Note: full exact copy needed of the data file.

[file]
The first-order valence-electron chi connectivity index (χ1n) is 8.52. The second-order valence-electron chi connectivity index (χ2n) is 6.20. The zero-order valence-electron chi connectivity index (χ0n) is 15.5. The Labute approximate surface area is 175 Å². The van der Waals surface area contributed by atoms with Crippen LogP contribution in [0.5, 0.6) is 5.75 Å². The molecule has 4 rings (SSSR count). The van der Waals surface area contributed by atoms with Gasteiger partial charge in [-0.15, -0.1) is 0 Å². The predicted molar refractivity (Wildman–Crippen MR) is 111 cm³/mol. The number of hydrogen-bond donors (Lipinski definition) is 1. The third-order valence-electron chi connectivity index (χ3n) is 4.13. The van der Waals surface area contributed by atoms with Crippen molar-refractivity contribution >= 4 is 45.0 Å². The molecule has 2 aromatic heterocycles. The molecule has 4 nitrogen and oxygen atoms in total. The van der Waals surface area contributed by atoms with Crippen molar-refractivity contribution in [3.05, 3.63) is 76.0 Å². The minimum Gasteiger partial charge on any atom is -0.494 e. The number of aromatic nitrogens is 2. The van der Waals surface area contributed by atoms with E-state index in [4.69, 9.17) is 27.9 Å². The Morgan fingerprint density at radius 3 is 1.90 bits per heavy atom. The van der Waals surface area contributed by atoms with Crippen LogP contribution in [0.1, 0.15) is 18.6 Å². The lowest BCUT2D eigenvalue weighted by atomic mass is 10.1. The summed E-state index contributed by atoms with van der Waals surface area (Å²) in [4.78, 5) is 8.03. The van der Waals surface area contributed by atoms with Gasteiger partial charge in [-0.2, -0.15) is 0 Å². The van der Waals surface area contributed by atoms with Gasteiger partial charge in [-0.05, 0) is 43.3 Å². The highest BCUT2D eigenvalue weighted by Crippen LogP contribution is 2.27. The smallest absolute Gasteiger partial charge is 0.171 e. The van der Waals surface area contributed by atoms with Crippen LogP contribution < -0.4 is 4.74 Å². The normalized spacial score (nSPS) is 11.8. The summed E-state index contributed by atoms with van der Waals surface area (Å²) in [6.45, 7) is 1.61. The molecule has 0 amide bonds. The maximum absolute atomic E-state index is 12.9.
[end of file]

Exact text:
The first-order valence-electron chi connectivity index (χ1n) is 8.52. The second-order valence-electron chi connectivity index (χ2n) is 6.20. The zero-order valence-electron chi connectivity index (χ0n) is 15.5. The Labute approximate surface area is 175 Å². The van der Waals surface area contributed by atoms with Crippen LogP contribution in [0.5, 0.6) is 5.75 Å². The molecule has 4 rings (SSSR count). The van der Waals surface area contributed by atoms with Gasteiger partial charge in [-0.15, -0.1) is 0 Å². The predicted molar refractivity (Wildman–Crippen MR) is 111 cm³/mol. The number of hydrogen-bond donors (Lipinski definition) is 1. The third-order valence-electron chi connectivity index (χ3n) is 4.13. The van der Waals surface area contributed by atoms with Crippen molar-refractivity contribution >= 4 is 45.0 Å². The molecule has 2 aromatic heterocycles. The molecule has 4 nitrogen and oxygen atoms in total. The van der Waals surface area contributed by atoms with Crippen molar-refractivity contribution in [3.05, 3.63) is 76.0 Å². The minimum Gasteiger partial charge on any atom is -0.494 e. The number of aromatic nitrogens is 2. The van der Waals surface area contributed by atoms with E-state index in [4.69, 9.17) is 27.9 Å². The Morgan fingerprint density at radius 3 is 1.90 bits per heavy atom. The van der Waals surface area contributed by atoms with Crippen LogP contribution in [0.1, 0.15) is 18.6 Å². The lowest BCUT2D eigenvalue weighted by atomic mass is 10.1. The summed E-state index contributed by atoms with van der Waals surface area (Å²) in [4.78, 5) is 8.03. The van der Waals surface area contributed by atoms with Gasteiger partial charge in [-0.2, -0.15) is 0 Å². The van der Waals surface area contributed by atoms with Gasteiger partial charge in [-0.05, 0) is 43.3 Å². The highest BCUT2D eigenvalue weighted by Crippen LogP contribution is 2.27. The smallest absolute Gasteiger partial charge is 0.171 e. The van der Waals surface area contributed by atoms with Crippen LogP contribution < -0.4 is 4.74 Å². The normalized spacial score (nSPS) is 11.8. The summed E-state index contributed by atoms with van der Waals surface area (Å²) in [6.45, 7) is 1.61. The molecule has 0 amide bonds. The maximum absolute atomic E-state index is 12.9.